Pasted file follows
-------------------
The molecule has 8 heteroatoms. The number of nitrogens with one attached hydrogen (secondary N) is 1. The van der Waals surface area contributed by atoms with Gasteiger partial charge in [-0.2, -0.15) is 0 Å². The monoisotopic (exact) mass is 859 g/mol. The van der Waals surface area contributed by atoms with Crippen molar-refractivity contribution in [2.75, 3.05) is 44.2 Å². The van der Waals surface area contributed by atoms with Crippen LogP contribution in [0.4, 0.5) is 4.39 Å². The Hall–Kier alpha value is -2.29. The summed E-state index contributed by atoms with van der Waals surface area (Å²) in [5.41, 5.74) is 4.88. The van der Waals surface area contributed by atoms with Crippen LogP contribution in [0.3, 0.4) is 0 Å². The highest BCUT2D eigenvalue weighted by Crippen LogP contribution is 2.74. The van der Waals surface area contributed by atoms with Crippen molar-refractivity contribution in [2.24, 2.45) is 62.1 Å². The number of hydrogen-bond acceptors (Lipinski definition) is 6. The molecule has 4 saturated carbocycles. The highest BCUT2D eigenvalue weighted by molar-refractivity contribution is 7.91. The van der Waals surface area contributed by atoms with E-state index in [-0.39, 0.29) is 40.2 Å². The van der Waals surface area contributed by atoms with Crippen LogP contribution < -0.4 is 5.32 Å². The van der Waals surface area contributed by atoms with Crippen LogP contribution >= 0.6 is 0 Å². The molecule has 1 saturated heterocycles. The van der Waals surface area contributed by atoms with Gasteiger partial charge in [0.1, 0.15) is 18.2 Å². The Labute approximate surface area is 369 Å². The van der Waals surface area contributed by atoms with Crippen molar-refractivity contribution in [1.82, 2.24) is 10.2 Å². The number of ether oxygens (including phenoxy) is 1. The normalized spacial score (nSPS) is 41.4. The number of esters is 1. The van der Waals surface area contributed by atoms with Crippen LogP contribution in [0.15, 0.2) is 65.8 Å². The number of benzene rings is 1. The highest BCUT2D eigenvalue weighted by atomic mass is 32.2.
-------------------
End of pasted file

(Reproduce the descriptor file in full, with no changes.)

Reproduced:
The molecule has 8 heteroatoms. The number of nitrogens with one attached hydrogen (secondary N) is 1. The van der Waals surface area contributed by atoms with Gasteiger partial charge in [-0.2, -0.15) is 0 Å². The monoisotopic (exact) mass is 859 g/mol. The van der Waals surface area contributed by atoms with Crippen molar-refractivity contribution in [2.75, 3.05) is 44.2 Å². The van der Waals surface area contributed by atoms with Crippen LogP contribution in [0.4, 0.5) is 4.39 Å². The Hall–Kier alpha value is -2.29. The summed E-state index contributed by atoms with van der Waals surface area (Å²) in [5.41, 5.74) is 4.88. The van der Waals surface area contributed by atoms with Crippen LogP contribution in [0.3, 0.4) is 0 Å². The highest BCUT2D eigenvalue weighted by Crippen LogP contribution is 2.74. The van der Waals surface area contributed by atoms with Crippen molar-refractivity contribution in [2.24, 2.45) is 62.1 Å². The number of hydrogen-bond acceptors (Lipinski definition) is 6. The molecule has 4 saturated carbocycles. The highest BCUT2D eigenvalue weighted by molar-refractivity contribution is 7.91. The van der Waals surface area contributed by atoms with E-state index in [-0.39, 0.29) is 40.2 Å². The van der Waals surface area contributed by atoms with Crippen LogP contribution < -0.4 is 5.32 Å². The van der Waals surface area contributed by atoms with Crippen LogP contribution >= 0.6 is 0 Å². The molecule has 1 saturated heterocycles. The van der Waals surface area contributed by atoms with Gasteiger partial charge in [0.1, 0.15) is 18.2 Å². The Labute approximate surface area is 369 Å². The van der Waals surface area contributed by atoms with Crippen molar-refractivity contribution in [1.82, 2.24) is 10.2 Å². The number of ether oxygens (including phenoxy) is 1. The normalized spacial score (nSPS) is 41.4. The number of esters is 1. The van der Waals surface area contributed by atoms with Crippen LogP contribution in [0.15, 0.2) is 65.8 Å². The number of benzene rings is 1. The highest BCUT2D eigenvalue weighted by atomic mass is 32.2.